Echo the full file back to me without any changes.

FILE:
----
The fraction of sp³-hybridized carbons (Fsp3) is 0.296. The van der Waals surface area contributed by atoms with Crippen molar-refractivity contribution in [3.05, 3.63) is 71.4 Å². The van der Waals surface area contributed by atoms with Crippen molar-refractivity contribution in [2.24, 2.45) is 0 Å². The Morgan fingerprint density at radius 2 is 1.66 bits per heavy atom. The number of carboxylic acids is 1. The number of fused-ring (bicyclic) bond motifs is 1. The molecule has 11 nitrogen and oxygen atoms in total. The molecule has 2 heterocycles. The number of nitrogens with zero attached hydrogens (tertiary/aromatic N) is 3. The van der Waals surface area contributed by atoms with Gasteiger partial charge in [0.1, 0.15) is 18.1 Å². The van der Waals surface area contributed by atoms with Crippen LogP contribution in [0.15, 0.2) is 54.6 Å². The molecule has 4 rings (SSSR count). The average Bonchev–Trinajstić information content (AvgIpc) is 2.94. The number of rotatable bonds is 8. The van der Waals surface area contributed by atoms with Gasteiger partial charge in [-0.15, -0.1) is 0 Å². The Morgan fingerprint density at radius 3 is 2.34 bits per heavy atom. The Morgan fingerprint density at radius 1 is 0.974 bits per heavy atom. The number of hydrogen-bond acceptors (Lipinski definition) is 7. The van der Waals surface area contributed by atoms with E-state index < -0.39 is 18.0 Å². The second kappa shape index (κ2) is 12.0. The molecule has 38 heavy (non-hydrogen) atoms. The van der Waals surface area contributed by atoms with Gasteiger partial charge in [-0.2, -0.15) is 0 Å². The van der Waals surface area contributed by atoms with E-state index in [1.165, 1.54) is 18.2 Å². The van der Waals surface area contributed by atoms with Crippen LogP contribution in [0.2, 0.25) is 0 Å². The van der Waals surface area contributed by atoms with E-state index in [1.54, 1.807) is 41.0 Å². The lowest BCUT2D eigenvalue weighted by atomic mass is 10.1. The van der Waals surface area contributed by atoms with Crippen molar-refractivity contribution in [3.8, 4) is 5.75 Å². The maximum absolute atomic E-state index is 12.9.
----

The fraction of sp³-hybridized carbons (Fsp3) is 0.296. The van der Waals surface area contributed by atoms with Crippen molar-refractivity contribution in [3.05, 3.63) is 71.4 Å². The van der Waals surface area contributed by atoms with Crippen molar-refractivity contribution in [2.24, 2.45) is 0 Å². The Morgan fingerprint density at radius 2 is 1.66 bits per heavy atom. The number of carboxylic acids is 1. The number of fused-ring (bicyclic) bond motifs is 1. The molecule has 11 nitrogen and oxygen atoms in total. The molecule has 2 heterocycles. The number of nitrogens with zero attached hydrogens (tertiary/aromatic N) is 3. The van der Waals surface area contributed by atoms with Gasteiger partial charge in [0.1, 0.15) is 18.1 Å². The van der Waals surface area contributed by atoms with Crippen LogP contribution in [0.15, 0.2) is 54.6 Å². The molecule has 4 rings (SSSR count). The average Bonchev–Trinajstić information content (AvgIpc) is 2.94. The number of rotatable bonds is 8. The van der Waals surface area contributed by atoms with Gasteiger partial charge in [-0.15, -0.1) is 0 Å². The Morgan fingerprint density at radius 3 is 2.34 bits per heavy atom. The Morgan fingerprint density at radius 1 is 0.974 bits per heavy atom. The number of hydrogen-bond acceptors (Lipinski definition) is 7. The van der Waals surface area contributed by atoms with E-state index < -0.39 is 18.0 Å². The second kappa shape index (κ2) is 12.0. The molecule has 38 heavy (non-hydrogen) atoms. The van der Waals surface area contributed by atoms with Gasteiger partial charge in [-0.2, -0.15) is 0 Å². The van der Waals surface area contributed by atoms with E-state index in [1.165, 1.54) is 18.2 Å². The van der Waals surface area contributed by atoms with Crippen LogP contribution in [0.2, 0.25) is 0 Å². The van der Waals surface area contributed by atoms with E-state index in [1.54, 1.807) is 41.0 Å². The lowest BCUT2D eigenvalue weighted by atomic mass is 10.1. The van der Waals surface area contributed by atoms with Crippen molar-refractivity contribution in [3.8, 4) is 5.75 Å². The maximum absolute atomic E-state index is 12.9.